The PEOPLE of the State of California, Plaintiff and Respondent, v. Max J. GUTKOWSKY, Defendant and Appellant.
This court having denied four applications for appointment of counsel, notice having been given under Rule 17(a) and no opening brief having been filed by or on behalf of the appellant, we have submitted the appeal upon the merits.
Charged in three counts with forgery of fictitious name (Pen.Code § 470), defendant, who was represented at the trial by counsel of his own choice, waived a jury trial and was convicted of all three charges. The court found to be true allegations of two prior convictions of felony, viz., burglary in Illinois and forgery and robbery in California, for each of which convictions he served a term in state prison. Probation was denied and sentences in the instant case were ordered to run concurrently.
The case was submitted upon the transcript of the preliminary hearing with the understanding that any exhibits that were received in evidence at that time be received in evidence at the superior court trial. The trial judge announced that he had read the preliminary transcript and both sides rested, whereupon the judge said: ‘I don't think there is any doubt in this matter. Find the defendant guilty as charged in Counts I, II and III of the Information on file herein.’ This was on October 16, 1961.
On November 21, 1961, the time set for sentencing and hearing of probation application, defendant through his attorney, Mr. Dunham, sought a further continuance. The attorney said he did not know what ground his client had and so: ‘THE COURT: What is the ground for a continuance? THE DEFENDANT: I am releasing Mr. Dunham as of now, and I have Mrs. Root and Mr. McPherson handling it, and—THE COURT: Mr. Gutkowsky, Mrs. Root has called the court this morning, and indicated she is not representing you, and does not intend to, so I see no reason for any further delay in this matter * * *. THE DEFENDANT: Well, then, I would like to have an attorney, then. THE COURT: Well, I am sorry, Mr. Gutkowsky. This matter has been going on now for some time, and I see nothing that could be gained by additional counsel or other counsel.’ Thereupon sentence was imposed. Manifestly there was no error in this ruling.
At the preliminary hearing defendant was represented by a deputy county public defender. He did not testify then or at his trial in the superior court. No legal questions of any substantiality emerge from the record, no question of admissibility of evidence or of involuntary nature of confession, no problem of weighing conflicting evidence.
It appears without conflict that defendant on Saturday, June 26, 1960, presented to Sidney Bush a check drawn on California Bank, Sixth and Western Branch, payable to defendant and purporting to be signed by John J. Gorman; it was endorsed by defendant in Bush's presence. Defendant had selected certain items of merchandise and gave the check to Bush in payment, receiving $18.05 in change. Then defendant selected additional merchandise and tendered to Bush another check for $78.98 drawn on Security-First National Bank, Sixth and Oxford Branch, payable to defendant and purporting to be signed by Frank C. Kempo; defendant also endorsed this in Bush's presence. When Bush saw this check he told defendant there seemed to be a similarity in the signatures of John J. Gorman and Frank C. Kempo; that he should leave all merchandise and return on Monday when Bush could check with the banks and see if the checks were good and he would then deliver the merchandise. Defendant left the goods but did not return.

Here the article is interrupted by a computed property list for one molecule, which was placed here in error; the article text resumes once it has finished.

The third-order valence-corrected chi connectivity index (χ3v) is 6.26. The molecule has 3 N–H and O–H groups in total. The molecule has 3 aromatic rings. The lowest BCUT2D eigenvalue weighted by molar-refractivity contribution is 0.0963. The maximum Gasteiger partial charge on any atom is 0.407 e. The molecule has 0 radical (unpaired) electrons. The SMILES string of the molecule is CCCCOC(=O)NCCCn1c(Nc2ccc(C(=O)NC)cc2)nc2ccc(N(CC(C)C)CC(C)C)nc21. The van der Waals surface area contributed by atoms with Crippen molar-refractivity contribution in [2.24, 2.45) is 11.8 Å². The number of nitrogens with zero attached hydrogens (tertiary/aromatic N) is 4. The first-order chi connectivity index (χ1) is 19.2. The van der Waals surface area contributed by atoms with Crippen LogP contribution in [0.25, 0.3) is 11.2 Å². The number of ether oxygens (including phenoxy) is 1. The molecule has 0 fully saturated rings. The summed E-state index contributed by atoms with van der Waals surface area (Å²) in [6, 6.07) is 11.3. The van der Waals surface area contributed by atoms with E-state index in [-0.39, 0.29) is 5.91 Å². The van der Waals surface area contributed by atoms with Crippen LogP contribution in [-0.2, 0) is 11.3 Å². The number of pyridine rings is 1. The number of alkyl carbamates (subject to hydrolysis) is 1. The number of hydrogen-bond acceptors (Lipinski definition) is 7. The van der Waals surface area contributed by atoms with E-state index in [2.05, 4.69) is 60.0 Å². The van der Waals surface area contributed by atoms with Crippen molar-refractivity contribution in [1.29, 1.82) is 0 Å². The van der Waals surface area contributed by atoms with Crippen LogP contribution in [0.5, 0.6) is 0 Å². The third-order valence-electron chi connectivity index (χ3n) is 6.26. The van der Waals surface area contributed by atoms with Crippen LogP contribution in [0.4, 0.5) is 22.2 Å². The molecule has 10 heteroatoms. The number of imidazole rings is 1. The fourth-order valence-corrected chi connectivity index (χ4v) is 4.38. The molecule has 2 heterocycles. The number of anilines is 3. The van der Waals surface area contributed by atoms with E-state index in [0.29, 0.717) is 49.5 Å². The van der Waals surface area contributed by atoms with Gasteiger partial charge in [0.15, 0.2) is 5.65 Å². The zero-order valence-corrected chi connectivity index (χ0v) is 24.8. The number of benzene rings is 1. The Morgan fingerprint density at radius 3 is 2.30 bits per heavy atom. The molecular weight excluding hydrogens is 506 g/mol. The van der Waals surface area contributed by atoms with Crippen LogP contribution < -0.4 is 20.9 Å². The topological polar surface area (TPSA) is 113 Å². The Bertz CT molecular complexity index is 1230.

On June 24, 1960, defendant bought from Lilly Freistat, who ran a jewelry store, three items and gave her in payment three checks which were made payable to him. One of them is the subject of Count III of the information—a check for $86.45 dated June 24, 1960, drawn on California Bank, Sixth and Western Branch, and purporting to be signed by Fredrick C. Eberly. Defendant endorsed it. Mrs. Freistat told defendant she would keep the merchandise until she cashed the checks in the morning. He said he would return at 6:00 p. m. and take her to the Hilton Hotel, would there cash the check, give her the cash and then pick up the merchandise. He did not return. The purported makers had no accounts at the California Bank and Frank C. Kempo had no account at Security-First National Bank.
Over a year after occurrence of the above events and a few days before the preliminary hearing defendant told Investigating Officer C. W. Rogers that the name on the back of each of the three checks (exhibits 1, 2 and 3) was his; that he got the checks from the office of J. C. Williams Company and made out the entire face of the three checks, including the names of the makers; that he made up those names; that he presented the checks to Mr. Bush and Mrs. Freistat and knew at that time they were no good. That is the whole story.
The corpus delicti having been proved by independent evidence, defendant's confession was competent to connect him with commission of the crime. (People v. Cullen, 37 Cal.2d 614, 624–625, 234 P.2d 1.)
FOX, P. J., and HERNDON, J., concur.